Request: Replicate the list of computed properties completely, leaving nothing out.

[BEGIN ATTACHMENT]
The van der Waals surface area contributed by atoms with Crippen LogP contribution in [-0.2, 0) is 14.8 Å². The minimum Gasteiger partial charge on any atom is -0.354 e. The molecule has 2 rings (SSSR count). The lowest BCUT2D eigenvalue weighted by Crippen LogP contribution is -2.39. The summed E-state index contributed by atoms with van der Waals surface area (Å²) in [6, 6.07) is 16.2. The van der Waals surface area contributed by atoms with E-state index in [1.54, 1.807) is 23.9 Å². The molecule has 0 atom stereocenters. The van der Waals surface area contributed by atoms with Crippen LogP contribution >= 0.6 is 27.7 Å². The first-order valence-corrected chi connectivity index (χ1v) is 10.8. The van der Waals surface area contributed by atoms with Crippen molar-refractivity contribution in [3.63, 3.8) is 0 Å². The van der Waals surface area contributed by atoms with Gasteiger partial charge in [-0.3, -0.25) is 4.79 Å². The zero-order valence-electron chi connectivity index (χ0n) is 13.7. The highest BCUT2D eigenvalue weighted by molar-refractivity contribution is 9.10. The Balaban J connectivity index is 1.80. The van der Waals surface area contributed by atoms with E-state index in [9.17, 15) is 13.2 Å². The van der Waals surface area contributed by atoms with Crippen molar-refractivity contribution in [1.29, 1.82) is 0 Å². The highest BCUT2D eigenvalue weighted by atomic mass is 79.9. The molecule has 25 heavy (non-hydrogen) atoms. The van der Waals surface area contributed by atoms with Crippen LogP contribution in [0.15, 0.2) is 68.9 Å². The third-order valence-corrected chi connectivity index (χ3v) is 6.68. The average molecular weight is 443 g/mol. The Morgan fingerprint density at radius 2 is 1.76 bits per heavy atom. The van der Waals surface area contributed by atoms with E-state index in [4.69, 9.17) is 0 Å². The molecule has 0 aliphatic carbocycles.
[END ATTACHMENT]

The van der Waals surface area contributed by atoms with Crippen LogP contribution in [-0.2, 0) is 14.8 Å². The minimum Gasteiger partial charge on any atom is -0.354 e. The molecule has 2 rings (SSSR count). The lowest BCUT2D eigenvalue weighted by Crippen LogP contribution is -2.39. The summed E-state index contributed by atoms with van der Waals surface area (Å²) in [6, 6.07) is 16.2. The van der Waals surface area contributed by atoms with E-state index in [1.54, 1.807) is 23.9 Å². The molecule has 0 atom stereocenters. The van der Waals surface area contributed by atoms with Crippen LogP contribution >= 0.6 is 27.7 Å². The first-order valence-corrected chi connectivity index (χ1v) is 10.8. The van der Waals surface area contributed by atoms with Crippen molar-refractivity contribution in [3.63, 3.8) is 0 Å². The van der Waals surface area contributed by atoms with Gasteiger partial charge in [-0.3, -0.25) is 4.79 Å². The zero-order valence-electron chi connectivity index (χ0n) is 13.7. The highest BCUT2D eigenvalue weighted by molar-refractivity contribution is 9.10. The Balaban J connectivity index is 1.80. The van der Waals surface area contributed by atoms with E-state index in [9.17, 15) is 13.2 Å². The van der Waals surface area contributed by atoms with Crippen molar-refractivity contribution in [1.29, 1.82) is 0 Å². The highest BCUT2D eigenvalue weighted by atomic mass is 79.9. The molecule has 25 heavy (non-hydrogen) atoms. The van der Waals surface area contributed by atoms with Crippen LogP contribution in [0.15, 0.2) is 68.9 Å². The third-order valence-corrected chi connectivity index (χ3v) is 6.68. The average molecular weight is 443 g/mol. The Morgan fingerprint density at radius 2 is 1.76 bits per heavy atom. The van der Waals surface area contributed by atoms with E-state index in [4.69, 9.17) is 0 Å². The molecule has 0 aliphatic carbocycles.